The Hashemite Kingdom of Jordan is an oft-overlooked nation in the Arab world thanks in part to its ability to avoid the violent conflicts surrounding it. While neighboring nations have seen failed democracies, dictatorships, and everything in between, Jordan’s constitutional monarchy has served its citizens well in terms of stability, and its current King Abdullah II has been praised for his neoliberal economic platform, as well as for investing in education and social welfare programs. However, Syria’s civil war has led to Jordan’s leadership taking a tougher stance against freedoms of the press and other civil liberties.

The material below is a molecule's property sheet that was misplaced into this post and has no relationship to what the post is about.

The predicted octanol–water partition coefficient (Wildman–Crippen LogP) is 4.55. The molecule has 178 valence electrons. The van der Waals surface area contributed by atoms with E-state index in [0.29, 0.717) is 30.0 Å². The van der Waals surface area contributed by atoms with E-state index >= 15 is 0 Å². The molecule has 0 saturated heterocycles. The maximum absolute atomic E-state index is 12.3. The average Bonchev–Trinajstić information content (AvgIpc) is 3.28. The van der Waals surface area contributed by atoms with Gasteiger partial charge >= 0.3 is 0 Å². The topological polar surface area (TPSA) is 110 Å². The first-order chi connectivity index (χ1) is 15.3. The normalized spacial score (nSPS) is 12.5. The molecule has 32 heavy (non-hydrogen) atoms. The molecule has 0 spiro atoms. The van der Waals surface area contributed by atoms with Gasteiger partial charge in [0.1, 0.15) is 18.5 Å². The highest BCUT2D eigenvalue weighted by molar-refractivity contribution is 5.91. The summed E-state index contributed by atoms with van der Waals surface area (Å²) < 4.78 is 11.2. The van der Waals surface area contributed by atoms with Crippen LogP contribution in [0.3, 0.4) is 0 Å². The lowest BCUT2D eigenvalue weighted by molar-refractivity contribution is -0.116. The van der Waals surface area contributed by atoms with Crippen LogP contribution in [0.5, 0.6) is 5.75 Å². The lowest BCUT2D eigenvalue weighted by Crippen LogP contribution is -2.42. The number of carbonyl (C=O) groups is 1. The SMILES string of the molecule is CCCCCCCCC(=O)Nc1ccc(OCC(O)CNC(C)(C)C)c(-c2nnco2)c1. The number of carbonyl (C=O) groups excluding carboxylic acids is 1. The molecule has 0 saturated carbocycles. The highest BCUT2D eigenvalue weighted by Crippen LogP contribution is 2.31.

Jordan’s free trade agreement with the United States and a strong relationship with the EU may also be at risk due to heightening tensions and disruptions in Western politics. Throw in the Syrian and Iraqi refugee crisis brought on by neighboring conflicts and Jordan’s future does not look as bright as it did a decade ago.
Aside from oil and the financial industry, Jordan’s $37 billion economy relies heavily on tourism — not just from weekend trips, but also from students from abroad that came to study archeology and anthropology. Although Jordan is rich in history, one place in particular draws visitors from around the world.